If workers are made redundant under the new scheme, they will be worse off by thousands of pounds and it is the oldest and longest serving workers who will be hardest hit. It is difficult to stomach that these changes to contracts can be forced on low-paid civil servants at a time when we’re being told that the “golden goodbyes” paid to expenses-cheating MPs and the huge bonuses to bankers are “contractual obligations”. Once again, it’s one law for the rich and another for the workers.
The Public and Commercial Services union (PCS), which represents more than 300,000 workers in Britain and about 3,000 in Northern Ireland, has chosen to fight back and so far has taken 3 days of strike action. Disgracefully, they have been left to do the fighting for all the civil service unions. The other civil service unions in Britain have surrendered.
In Northern Ireland, the Northern Ireland Public Service Alliance (NIPSA), which represents more than 20,000 civil servants, has supported PCS in a legal challenge against the change to the scheme but has, so far, failed to turn its opposition into practical action on the ground. After a long and unnecessary delay, NIPSA finally held a consultation exercise asking members if they were prepared to take action and despite the fact that the union had not given a clear call on the issue the overwhelming response was in favour of industrial action. Then NIPSA decided to do another consultation which will take more time. If that consultation returns a positive response for action, and the union is prepared to accept the outcome, they then have to enter into a ballot process which will take a further three to four weeks. Then seven days notice must be issued to the employer before any action can be taken. This means that NIPSA members cannot unite with PCS members to fight to defend themselves until the middle of May at the earliest! The danger in this long drawn out process is that members will become demoralised by the union’s failure to lead.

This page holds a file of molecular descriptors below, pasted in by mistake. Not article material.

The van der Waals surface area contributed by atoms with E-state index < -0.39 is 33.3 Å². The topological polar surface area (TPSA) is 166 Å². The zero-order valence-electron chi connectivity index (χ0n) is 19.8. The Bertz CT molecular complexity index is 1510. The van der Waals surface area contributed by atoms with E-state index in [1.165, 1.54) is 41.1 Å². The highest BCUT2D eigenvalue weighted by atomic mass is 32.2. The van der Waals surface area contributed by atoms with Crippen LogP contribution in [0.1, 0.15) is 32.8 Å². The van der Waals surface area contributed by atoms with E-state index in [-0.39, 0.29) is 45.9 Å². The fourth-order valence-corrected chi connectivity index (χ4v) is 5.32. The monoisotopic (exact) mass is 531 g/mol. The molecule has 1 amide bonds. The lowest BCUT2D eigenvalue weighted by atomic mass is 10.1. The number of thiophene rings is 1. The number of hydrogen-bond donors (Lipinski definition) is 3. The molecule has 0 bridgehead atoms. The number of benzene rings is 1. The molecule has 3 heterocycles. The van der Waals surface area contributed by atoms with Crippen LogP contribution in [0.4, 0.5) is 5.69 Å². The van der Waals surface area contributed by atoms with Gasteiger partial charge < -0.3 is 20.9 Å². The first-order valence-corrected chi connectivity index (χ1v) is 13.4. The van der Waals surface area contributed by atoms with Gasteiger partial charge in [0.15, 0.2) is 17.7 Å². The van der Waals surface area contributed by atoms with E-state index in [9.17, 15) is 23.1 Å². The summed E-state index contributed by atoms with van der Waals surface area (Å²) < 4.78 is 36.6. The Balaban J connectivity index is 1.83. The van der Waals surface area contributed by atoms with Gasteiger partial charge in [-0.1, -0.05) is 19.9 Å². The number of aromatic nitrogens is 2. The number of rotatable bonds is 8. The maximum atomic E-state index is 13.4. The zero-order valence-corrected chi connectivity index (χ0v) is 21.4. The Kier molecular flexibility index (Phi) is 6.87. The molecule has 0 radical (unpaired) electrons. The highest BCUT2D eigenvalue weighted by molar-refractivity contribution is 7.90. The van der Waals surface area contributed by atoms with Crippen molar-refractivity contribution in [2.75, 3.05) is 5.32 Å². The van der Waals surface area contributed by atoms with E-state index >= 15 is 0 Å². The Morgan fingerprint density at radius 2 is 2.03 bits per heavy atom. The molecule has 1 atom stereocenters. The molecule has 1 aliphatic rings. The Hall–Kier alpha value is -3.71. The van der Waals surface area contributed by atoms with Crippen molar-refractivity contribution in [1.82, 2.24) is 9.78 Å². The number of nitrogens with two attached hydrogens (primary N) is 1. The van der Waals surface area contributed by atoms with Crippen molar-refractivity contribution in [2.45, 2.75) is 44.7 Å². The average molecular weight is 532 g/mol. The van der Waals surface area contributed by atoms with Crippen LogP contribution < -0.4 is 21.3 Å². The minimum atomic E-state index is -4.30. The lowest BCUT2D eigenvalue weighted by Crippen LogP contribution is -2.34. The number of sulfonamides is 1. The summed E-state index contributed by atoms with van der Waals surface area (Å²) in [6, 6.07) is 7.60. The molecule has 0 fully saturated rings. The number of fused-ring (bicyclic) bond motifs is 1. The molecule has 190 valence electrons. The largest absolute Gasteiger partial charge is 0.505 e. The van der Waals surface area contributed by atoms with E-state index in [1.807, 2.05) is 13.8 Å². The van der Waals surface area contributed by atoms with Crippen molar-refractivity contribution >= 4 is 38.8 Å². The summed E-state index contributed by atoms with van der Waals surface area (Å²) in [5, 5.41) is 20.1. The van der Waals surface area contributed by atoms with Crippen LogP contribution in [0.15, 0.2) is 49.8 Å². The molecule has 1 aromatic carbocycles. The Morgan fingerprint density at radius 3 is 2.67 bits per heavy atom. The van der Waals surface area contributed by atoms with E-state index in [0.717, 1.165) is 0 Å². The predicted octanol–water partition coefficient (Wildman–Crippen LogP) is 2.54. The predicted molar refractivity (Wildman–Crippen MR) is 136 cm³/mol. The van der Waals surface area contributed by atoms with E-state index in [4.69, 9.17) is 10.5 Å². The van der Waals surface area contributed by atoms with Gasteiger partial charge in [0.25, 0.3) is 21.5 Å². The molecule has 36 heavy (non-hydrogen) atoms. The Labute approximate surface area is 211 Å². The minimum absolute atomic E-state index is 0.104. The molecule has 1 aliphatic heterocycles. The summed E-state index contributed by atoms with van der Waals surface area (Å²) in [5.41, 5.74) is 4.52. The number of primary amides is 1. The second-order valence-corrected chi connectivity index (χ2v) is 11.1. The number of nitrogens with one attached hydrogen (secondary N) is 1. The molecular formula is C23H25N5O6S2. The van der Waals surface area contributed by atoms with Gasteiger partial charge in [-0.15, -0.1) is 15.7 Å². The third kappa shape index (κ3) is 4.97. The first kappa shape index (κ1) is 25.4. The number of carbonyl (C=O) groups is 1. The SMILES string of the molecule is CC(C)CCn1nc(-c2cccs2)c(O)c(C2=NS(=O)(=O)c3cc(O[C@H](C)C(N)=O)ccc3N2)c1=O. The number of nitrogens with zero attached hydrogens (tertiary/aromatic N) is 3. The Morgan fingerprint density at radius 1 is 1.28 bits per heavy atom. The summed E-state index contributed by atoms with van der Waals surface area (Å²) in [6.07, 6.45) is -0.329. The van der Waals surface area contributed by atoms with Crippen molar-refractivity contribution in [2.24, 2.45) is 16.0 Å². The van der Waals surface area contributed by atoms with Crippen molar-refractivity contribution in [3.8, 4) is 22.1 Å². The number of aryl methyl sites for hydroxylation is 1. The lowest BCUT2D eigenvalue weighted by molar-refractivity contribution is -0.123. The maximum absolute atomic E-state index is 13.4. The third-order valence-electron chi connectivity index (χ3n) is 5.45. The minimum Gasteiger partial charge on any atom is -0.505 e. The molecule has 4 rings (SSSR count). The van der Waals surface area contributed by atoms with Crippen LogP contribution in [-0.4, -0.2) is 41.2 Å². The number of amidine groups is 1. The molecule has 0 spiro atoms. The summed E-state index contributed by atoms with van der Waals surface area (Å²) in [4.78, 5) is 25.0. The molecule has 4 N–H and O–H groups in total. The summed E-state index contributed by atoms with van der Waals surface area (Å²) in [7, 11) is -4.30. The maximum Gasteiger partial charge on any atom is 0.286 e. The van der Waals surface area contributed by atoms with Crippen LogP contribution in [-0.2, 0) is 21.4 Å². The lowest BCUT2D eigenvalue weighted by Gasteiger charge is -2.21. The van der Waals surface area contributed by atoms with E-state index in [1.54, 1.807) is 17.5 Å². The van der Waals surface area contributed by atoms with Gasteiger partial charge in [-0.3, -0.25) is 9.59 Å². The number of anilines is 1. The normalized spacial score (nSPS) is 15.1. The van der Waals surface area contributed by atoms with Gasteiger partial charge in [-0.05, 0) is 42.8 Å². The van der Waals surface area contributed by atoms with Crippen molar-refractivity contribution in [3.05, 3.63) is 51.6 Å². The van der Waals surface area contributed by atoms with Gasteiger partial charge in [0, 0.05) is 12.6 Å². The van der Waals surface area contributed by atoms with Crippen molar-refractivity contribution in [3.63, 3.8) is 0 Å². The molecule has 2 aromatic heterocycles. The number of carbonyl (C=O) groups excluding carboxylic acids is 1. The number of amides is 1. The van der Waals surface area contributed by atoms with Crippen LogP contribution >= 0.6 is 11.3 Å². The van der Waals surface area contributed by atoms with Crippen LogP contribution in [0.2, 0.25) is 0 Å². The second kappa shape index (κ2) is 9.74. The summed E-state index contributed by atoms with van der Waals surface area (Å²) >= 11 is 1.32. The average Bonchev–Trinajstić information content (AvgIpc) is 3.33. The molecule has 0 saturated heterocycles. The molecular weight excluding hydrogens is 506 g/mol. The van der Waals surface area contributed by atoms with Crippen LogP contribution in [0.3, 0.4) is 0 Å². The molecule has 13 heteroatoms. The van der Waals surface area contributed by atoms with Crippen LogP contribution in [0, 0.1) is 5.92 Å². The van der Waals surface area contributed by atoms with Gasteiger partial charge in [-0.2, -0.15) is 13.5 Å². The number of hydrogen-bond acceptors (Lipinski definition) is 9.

Even if their union officials can’t see the importance of this issue, NIPSA members can see that redundancies are coming and are prepared to make a stand. They also know that any unilateral change to terms and conditions should be fought. If they are to defend their rights, then NIPSA members must take a first important step and ensure that NIPSA officials carry out the decisions of members and that the unions stand united against the cuts. NIPSA and PCS should seek to co-ordinate and organise their activity so that their maximum strength is brought into play. A campaign of protests and meetings to mobilise members should be developed so that when NIPSA members do have the opportunity to take action the ground has already been well prepared.